Personalization or Automation

A friend of mine once told me he was in line at a grocery store watching the cashier abuse customers with her indifference. He was so enraged by her attitude that after the clerk bad checked him out, he indulged his urge to ask, "Well, aren't you going to say 'thank you'?"

The clerk immediately pointed to the receipt and replied condescendingly, "Look here at the bottom -- it says THANK YOU."

Unfortunately, with the onslaught of technology, many people view customer service with the same automated attitude. Voice mail systems and computerization are sometimes the only link between the customer and your organization. Although these can be important to your business, put real human beings on the front lines when possible. Have you ever gotten caught in voice mail twilight zone? It's such a relief to know you can press "0" and speak with a person. Automation has its place -- just don't let it take the place of personal customer service.

Worth the Shirt off My Back?

I recently purchased five new dress shirts from an excellent salesperson. I was not only impressed with his sales skills, but the crisp laundered look of his shirt. He gave me the name of his dry cleaner along with his business card, telling me to use his name. The owner wasn't in when I dropped off my shirts so I left my salesperson's business card.

When I picked up my shirts a few days later, one of them had a blue stain on the sleeve. I asked to speak to the owner -- he was out again. The young woman who waited on me said she would let him know about my problem. Three days later, after hearing nothing from the dry cleaner, I returned to see if they had been able to remove the stain. The owner was out again and the blue spot remained. The young woman said she would talk to the owner again and when I returned, she said the owner would pay for the shirt if I supplied them with a receipt. On my next visit, the young woman said the owner wanted to give me the check personally. He stormed up to the counter, threw the check at me and said, "Here!"

I never inconvenienced him again. He had the golden opportunity to win me over as a lifetime customer by turning a problem into a plus, and threw it away for a $30 cotton shirt. If he had treated me with courtesy, I would have spent thousands at his business.

It All Adds Up to Lagniappe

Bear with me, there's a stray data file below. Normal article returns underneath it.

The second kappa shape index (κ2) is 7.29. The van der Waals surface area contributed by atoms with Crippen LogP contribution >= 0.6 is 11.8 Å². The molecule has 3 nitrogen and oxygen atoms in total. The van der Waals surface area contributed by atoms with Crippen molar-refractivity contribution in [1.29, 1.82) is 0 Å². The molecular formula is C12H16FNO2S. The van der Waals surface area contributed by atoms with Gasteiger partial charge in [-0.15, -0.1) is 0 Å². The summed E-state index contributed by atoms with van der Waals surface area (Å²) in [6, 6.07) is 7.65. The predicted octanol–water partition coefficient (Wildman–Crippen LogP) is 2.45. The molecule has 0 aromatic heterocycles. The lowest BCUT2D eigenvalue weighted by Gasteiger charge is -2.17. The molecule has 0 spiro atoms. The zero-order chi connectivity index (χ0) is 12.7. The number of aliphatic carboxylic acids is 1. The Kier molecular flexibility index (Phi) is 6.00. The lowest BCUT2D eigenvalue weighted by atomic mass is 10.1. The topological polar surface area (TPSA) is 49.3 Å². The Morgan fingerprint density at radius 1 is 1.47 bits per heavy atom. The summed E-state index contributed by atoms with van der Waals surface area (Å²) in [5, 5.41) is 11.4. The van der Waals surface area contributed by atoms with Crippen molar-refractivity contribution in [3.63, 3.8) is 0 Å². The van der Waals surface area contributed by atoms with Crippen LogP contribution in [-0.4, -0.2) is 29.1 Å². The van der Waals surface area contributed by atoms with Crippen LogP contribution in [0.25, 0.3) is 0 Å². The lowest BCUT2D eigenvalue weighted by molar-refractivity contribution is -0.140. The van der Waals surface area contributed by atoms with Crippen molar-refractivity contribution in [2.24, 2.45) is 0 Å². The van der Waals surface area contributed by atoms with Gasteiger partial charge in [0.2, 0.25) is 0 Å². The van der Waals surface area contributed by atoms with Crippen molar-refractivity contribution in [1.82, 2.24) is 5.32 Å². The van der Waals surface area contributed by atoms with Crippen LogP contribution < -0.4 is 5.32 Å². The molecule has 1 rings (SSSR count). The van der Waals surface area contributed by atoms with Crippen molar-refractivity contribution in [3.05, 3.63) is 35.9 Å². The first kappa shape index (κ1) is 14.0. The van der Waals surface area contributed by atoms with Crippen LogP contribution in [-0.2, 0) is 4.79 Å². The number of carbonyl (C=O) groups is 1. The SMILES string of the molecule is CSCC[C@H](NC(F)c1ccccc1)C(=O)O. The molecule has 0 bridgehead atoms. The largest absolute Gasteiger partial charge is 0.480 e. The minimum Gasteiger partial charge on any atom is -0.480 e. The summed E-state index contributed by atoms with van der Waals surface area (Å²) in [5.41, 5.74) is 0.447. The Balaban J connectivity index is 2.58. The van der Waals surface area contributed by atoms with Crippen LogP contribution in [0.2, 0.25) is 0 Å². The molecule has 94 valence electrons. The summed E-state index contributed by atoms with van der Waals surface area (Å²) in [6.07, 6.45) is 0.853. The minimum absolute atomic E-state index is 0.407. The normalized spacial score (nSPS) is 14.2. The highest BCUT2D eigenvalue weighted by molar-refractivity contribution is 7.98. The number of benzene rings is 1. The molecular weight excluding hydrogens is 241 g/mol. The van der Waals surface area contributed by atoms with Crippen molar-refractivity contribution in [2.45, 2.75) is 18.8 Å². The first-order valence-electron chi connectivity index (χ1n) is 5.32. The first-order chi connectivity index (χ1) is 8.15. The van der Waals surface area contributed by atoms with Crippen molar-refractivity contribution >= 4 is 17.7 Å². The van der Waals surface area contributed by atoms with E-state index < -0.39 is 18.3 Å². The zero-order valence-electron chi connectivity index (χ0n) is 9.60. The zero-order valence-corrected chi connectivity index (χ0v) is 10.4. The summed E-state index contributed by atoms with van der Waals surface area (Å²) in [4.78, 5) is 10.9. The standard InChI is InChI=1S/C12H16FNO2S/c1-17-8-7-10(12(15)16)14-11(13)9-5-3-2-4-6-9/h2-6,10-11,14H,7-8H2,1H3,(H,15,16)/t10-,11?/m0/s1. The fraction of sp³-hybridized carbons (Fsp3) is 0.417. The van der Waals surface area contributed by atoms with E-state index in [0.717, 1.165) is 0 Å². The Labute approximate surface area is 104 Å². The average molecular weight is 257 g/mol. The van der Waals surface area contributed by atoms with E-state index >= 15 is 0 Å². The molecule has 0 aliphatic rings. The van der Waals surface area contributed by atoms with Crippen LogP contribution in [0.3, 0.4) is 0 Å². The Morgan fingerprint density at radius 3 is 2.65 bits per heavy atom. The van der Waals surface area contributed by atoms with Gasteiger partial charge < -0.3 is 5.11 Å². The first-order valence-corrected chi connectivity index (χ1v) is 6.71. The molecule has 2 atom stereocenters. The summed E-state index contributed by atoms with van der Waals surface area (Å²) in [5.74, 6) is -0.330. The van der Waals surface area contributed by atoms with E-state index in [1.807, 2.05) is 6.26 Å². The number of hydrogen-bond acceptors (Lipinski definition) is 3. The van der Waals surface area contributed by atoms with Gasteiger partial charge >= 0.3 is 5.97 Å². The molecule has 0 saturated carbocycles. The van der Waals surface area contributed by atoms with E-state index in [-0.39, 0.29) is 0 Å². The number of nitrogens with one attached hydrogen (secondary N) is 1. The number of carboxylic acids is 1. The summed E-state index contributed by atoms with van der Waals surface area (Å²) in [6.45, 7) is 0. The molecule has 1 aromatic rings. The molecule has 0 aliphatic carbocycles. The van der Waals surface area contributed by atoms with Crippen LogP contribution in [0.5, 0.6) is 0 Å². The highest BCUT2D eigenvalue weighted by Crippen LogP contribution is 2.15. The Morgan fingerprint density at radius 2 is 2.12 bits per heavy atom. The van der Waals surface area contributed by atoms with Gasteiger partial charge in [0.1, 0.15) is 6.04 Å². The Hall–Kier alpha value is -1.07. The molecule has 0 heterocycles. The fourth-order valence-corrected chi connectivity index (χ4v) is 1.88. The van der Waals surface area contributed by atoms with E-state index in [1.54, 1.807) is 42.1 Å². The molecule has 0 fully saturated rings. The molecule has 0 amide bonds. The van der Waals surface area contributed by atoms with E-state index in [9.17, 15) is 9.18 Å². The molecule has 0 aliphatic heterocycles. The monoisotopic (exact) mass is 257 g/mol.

From my advertising agency experience, I discovered that after we ran an ad, it cost the client $100 or more to get a customer through the front door. Imagine every one of your customers carrying a $100 bill. Each time you forget to personally greet him, each time you won't admit he's right, each time you forget to smile -- each time you tear up a $100 bill. Ouch!

You now have the secret to turning that $100 bill into $1000 bills -- Lagniappe. Each time you greet the customer warmly, each time you admit your mistakes and take steps to correct them, each time you go out of your way to give a little more -- each time you have multiplied the amount of money in the customer's hand. Suddenly the customer has more money to spend and he wants to spend it all at your business. Add a little lagniappe to everything you do and your customers won't just be satisfied -- your customers will be excited! Excited customers return again and again.

 

© 1997 Joe Bonura & Associates, Inc.


To see Joe and hear one of his favorite selling tips, follow this link to a video he created to share with folks who are interested in making more sales, or finding a job:

https://www.youtube.com/watch?v=Q9AyPsDMu0I

 

REPRINT info:
Joe Bonura would be pleased for you to reprint the article text free of charge (non-exclusively), but asks that you include his name and contact information:

Joe Bonura
Joe Bonura & Associates, Inc.
Website: www.bonura.com
407 Landis Lakes Court
Louisville, KY  40245

(502) 553-1746 phone

E-mail: joe@bonura.com


About Joe Bonura

His background is unique. Joe owned and operated a highly successful advertising agency for 18 years. During that time, he found his advertising campaigns were more effective when he educated his clients in the areas of sales and service. He conducted training seminars for his clients as added value. Word spread that Joe was a quality speaker and more and more people asked him to speak. The demand became so high that he sold the agency to three of his associates to start his own speaking and consulting company, Joe Bonura & Associates, Inc.

Joe is past President of the Kentucky Speakers Association and a Certified Speaking Professional (CSP), a prestigious designation earned by only 8% of the 3,600 member National Speakers Association. Joe presently serves on the board of directors of NSA.

He is author of the audio learning systems "Three-Dimensional Selling®" and "Turning Customer Satisfaction Into Customer Excitement®." He is author of the book Throw the Rabbit—The Ultimate Approach to Three-Dimensional Selling.

Click here TO ENGAGE JOE BONURA FOR A TRAINING SEMINAR AT YOUR COMPANY